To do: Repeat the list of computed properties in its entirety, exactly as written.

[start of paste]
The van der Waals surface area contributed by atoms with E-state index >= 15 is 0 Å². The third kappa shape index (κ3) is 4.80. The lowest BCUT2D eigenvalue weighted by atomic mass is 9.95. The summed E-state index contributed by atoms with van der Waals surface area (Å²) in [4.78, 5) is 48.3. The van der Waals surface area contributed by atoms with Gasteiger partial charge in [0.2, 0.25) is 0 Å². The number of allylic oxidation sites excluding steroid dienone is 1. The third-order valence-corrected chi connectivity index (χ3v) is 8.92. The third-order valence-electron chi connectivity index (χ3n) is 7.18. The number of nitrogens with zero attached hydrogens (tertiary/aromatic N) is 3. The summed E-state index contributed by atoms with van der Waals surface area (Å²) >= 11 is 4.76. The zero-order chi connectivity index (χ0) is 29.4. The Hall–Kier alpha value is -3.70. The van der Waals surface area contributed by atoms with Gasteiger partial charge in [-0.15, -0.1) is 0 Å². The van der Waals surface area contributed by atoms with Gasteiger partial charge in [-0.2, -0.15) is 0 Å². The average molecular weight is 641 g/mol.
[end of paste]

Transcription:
The van der Waals surface area contributed by atoms with E-state index >= 15 is 0 Å². The third kappa shape index (κ3) is 4.80. The lowest BCUT2D eigenvalue weighted by atomic mass is 9.95. The summed E-state index contributed by atoms with van der Waals surface area (Å²) in [4.78, 5) is 48.3. The van der Waals surface area contributed by atoms with Gasteiger partial charge in [0.2, 0.25) is 0 Å². The number of allylic oxidation sites excluding steroid dienone is 1. The third-order valence-corrected chi connectivity index (χ3v) is 8.92. The third-order valence-electron chi connectivity index (χ3n) is 7.18. The number of nitrogens with zero attached hydrogens (tertiary/aromatic N) is 3. The summed E-state index contributed by atoms with van der Waals surface area (Å²) >= 11 is 4.76. The zero-order chi connectivity index (χ0) is 29.4. The Hall–Kier alpha value is -3.70. The van der Waals surface area contributed by atoms with Gasteiger partial charge in [-0.15, -0.1) is 0 Å². The van der Waals surface area contributed by atoms with Gasteiger partial charge in [-0.2, -0.15) is 0 Å². The average molecular weight is 641 g/mol.